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Is Your Child Ready for A Horse?

Should You Buy Your Child a Horse or Pony?

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A Well Matched Pony and Child

There was no question my daughter would have a first pony, and many more after that. Her responsible attitude and willingness to learn are an indication of her dedication.

2005 K. Blocksdorf

When Is Your Child Ready for A Horse?

I remember watching the Disney movie, Justin Morgan Had a Horse and deciding I must have a Morgan horse. My mother told me I could have one if I saved up $200 ( a lot of money way back then). I saved birthday money, collected bottles for exchange and searched the couch cushions until my bank account reached the right amount. My mother then found a palomino Welsh pony mare in foal to a Morgan stallion. I didn't quite get a Morgan horse, but a Morgan-Welsh cross. Of course, it helped that my mother's passion was horses, and we lived on a farm already. There was no question of whether I was ready for a horse or not. This pony was, in fact, my third or fourth. But not every child who wants a horse can get one so easily. What do you do when your child is begging for a horse or pony?

Make Sure It is Not a Passing Phase

How many little girls watched the movie 'Dreamer' or 'Black Stallion' and decided they must have a horse. A child may become inspired by a book, equine performance or movie, and suddenly they are 'galloping' everywhere whinnying when you call them. For some, this may spawn a life-long passion, for others the excitement may cool. Wait it out and a new passion may develop.

Is It Your Child Who Wants a Horse?

Many adults have dreamed of owning their own horse and project that dream on to their children. Then the parents are disappointed because the child is not fulfilling those dreams — whether in the show ring or at home. Make sure it is really the child who wants the horse, not the parent.

Are You Ready for a Horse?

Even though my daughter is now in her late teens and very responsible it is still up to me to source and pick up hay, drive to the feed mill, and be there to look after her horses when she is at school or her part-time job. I take this on willingly, because I'm looking after my own horse at the same time. I also spend quite a few weekends lugging buckets, fixing braids and calming butterflies at competitions. I enjoy it for the most part. But if your child is the only one really interested do you want the extra responsibility?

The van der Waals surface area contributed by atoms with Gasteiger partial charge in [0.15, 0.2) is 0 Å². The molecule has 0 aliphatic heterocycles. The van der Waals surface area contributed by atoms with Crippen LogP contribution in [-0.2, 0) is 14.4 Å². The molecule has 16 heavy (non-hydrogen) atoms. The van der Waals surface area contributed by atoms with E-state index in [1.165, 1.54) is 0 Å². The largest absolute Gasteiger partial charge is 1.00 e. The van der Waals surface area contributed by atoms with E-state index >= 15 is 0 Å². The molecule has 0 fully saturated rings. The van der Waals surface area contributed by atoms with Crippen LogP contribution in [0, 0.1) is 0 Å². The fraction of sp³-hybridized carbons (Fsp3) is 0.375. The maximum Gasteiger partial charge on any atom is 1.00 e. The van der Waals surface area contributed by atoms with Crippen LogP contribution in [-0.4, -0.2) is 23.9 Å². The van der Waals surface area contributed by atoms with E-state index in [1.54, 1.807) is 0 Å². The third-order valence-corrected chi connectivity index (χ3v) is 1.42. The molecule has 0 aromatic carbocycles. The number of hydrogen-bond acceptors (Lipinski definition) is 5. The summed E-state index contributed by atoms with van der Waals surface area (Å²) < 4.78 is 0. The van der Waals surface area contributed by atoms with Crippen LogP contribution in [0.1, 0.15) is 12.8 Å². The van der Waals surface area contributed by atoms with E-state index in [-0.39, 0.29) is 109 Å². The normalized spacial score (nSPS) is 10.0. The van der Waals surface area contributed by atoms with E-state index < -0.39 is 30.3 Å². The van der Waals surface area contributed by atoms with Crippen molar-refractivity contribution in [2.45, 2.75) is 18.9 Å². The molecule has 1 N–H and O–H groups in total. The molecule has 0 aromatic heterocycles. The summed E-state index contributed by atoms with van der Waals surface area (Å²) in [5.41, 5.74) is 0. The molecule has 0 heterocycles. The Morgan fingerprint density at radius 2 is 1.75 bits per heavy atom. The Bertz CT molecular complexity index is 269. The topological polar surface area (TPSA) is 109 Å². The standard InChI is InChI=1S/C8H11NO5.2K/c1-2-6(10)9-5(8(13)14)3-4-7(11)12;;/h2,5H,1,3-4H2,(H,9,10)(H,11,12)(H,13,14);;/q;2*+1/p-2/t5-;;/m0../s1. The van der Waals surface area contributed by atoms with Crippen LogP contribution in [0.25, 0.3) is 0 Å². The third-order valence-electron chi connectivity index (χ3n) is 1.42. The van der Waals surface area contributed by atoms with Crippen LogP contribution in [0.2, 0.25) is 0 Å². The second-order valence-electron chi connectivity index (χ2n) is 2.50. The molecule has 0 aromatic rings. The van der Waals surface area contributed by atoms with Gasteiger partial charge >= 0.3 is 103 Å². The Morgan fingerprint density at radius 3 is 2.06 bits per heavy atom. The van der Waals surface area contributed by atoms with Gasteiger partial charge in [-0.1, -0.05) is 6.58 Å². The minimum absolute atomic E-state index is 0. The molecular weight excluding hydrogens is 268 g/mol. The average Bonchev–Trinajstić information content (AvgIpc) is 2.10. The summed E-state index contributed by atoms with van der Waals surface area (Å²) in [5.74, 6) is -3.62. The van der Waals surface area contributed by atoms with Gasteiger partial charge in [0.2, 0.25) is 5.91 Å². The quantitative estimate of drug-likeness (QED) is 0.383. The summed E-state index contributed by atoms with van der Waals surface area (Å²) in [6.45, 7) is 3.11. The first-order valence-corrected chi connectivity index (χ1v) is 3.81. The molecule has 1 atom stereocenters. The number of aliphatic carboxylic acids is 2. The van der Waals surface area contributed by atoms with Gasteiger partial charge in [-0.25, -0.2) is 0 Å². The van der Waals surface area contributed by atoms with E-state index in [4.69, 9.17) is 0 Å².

Not everyone can afford to buy a horse, or has the time horse care takes. As a parent, a good deal of the expenses and time horse care requires will fall to you. Are you willing to learn about horse care? Some parents take this on happily. For others, it's not a consideration for many reasons.

How Old Should Your Child Be?

I know of parents who will not let their children ride until they are 12 because they believe you must be a physical presence on a horse. I know children who are much younger that are excited to help look after their pony or horse and cry when they have to go home or get off. I think a child should be old enough to 'help' groom, feed, water and muck out and do so willingly. The exact age will depend on the child. Consider how your child helps look after any of your pets at home. If you have to beg and cajole your child to look after a dog or hamster, you may find yourself doing the same thing with a horse.

Try Before You Buy

If buying a horse is a consideration your child should be taking riding lessons first. A good sign of your child's dedication is the eagerness with which the lessons are anticipated and the amount of time your child spends caring for the horse before and after the lesson. Your child should eagerly participate in all aspects of the horse's care, not just time in the saddle. If month after month you have to tear your child away from the stable that's a good indication your child is dedicated. You can also ask the barn owner or coach if they think your child is ready for their own horse or pony.

Can You Provide Alternatives to Ownership?

If the answer is no, we can't buy a horse, there may still be inexpensive and less time consuming ways to feed your child's passion for horses. Discuss alternatives. Can you afford twice weekly, weekly, bi-weekly, or monthly lessons? Can you take them to trail rides and camps? Can you part-board or lease if buying is not an option? Can your child work at a stable or help out a horse-owning friend? There are lots of ways to be involved with horses without actually owning one.
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